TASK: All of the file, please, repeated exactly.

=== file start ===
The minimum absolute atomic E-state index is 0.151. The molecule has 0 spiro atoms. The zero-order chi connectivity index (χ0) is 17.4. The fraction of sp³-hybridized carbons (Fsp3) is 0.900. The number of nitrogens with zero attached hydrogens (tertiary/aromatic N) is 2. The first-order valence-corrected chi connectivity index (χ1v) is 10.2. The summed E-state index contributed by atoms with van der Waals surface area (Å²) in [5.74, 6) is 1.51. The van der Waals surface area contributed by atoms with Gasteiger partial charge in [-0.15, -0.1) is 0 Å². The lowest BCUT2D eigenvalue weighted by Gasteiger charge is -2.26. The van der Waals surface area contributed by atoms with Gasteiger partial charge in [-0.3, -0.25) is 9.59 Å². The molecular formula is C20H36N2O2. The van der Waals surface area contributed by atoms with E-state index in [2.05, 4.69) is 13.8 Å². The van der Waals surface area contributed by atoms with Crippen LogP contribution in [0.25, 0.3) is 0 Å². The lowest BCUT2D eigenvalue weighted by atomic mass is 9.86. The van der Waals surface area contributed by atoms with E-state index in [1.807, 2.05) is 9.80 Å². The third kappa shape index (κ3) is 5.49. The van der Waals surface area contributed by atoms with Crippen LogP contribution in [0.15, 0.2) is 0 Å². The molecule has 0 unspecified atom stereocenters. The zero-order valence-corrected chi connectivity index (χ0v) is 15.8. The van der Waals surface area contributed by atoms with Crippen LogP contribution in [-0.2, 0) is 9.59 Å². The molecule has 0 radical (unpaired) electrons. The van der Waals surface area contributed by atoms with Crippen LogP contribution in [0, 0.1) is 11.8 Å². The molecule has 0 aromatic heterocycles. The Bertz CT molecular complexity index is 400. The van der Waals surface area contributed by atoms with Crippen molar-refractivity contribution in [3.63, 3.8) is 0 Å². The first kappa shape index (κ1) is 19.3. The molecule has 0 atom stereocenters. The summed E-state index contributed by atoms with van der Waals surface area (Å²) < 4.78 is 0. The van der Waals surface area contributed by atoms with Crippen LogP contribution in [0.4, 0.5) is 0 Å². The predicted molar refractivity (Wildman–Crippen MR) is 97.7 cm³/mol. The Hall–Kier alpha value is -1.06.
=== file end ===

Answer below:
The minimum absolute atomic E-state index is 0.151. The molecule has 0 spiro atoms. The zero-order chi connectivity index (χ0) is 17.4. The fraction of sp³-hybridized carbons (Fsp3) is 0.900. The number of nitrogens with zero attached hydrogens (tertiary/aromatic N) is 2. The first-order valence-corrected chi connectivity index (χ1v) is 10.2. The summed E-state index contributed by atoms with van der Waals surface area (Å²) in [5.74, 6) is 1.51. The van der Waals surface area contributed by atoms with Gasteiger partial charge in [-0.15, -0.1) is 0 Å². The lowest BCUT2D eigenvalue weighted by Gasteiger charge is -2.26. The van der Waals surface area contributed by atoms with Gasteiger partial charge in [-0.3, -0.25) is 9.59 Å². The molecular formula is C20H36N2O2. The van der Waals surface area contributed by atoms with E-state index in [2.05, 4.69) is 13.8 Å². The van der Waals surface area contributed by atoms with Crippen LogP contribution in [0.25, 0.3) is 0 Å². The lowest BCUT2D eigenvalue weighted by atomic mass is 9.86. The van der Waals surface area contributed by atoms with E-state index in [1.807, 2.05) is 9.80 Å². The third kappa shape index (κ3) is 5.49. The van der Waals surface area contributed by atoms with Crippen LogP contribution in [0.15, 0.2) is 0 Å². The molecule has 0 unspecified atom stereocenters. The zero-order valence-corrected chi connectivity index (χ0v) is 15.8. The van der Waals surface area contributed by atoms with Crippen LogP contribution in [-0.2, 0) is 9.59 Å². The molecule has 0 radical (unpaired) electrons. The van der Waals surface area contributed by atoms with Crippen LogP contribution in [0, 0.1) is 11.8 Å². The molecule has 0 aromatic heterocycles. The Bertz CT molecular complexity index is 400. The van der Waals surface area contributed by atoms with Crippen molar-refractivity contribution in [3.63, 3.8) is 0 Å². The first kappa shape index (κ1) is 19.3. The molecule has 0 atom stereocenters. The summed E-state index contributed by atoms with van der Waals surface area (Å²) < 4.78 is 0. The van der Waals surface area contributed by atoms with Crippen LogP contribution in [0.4, 0.5) is 0 Å². The predicted molar refractivity (Wildman–Crippen MR) is 97.7 cm³/mol. The Hall–Kier alpha value is -1.06.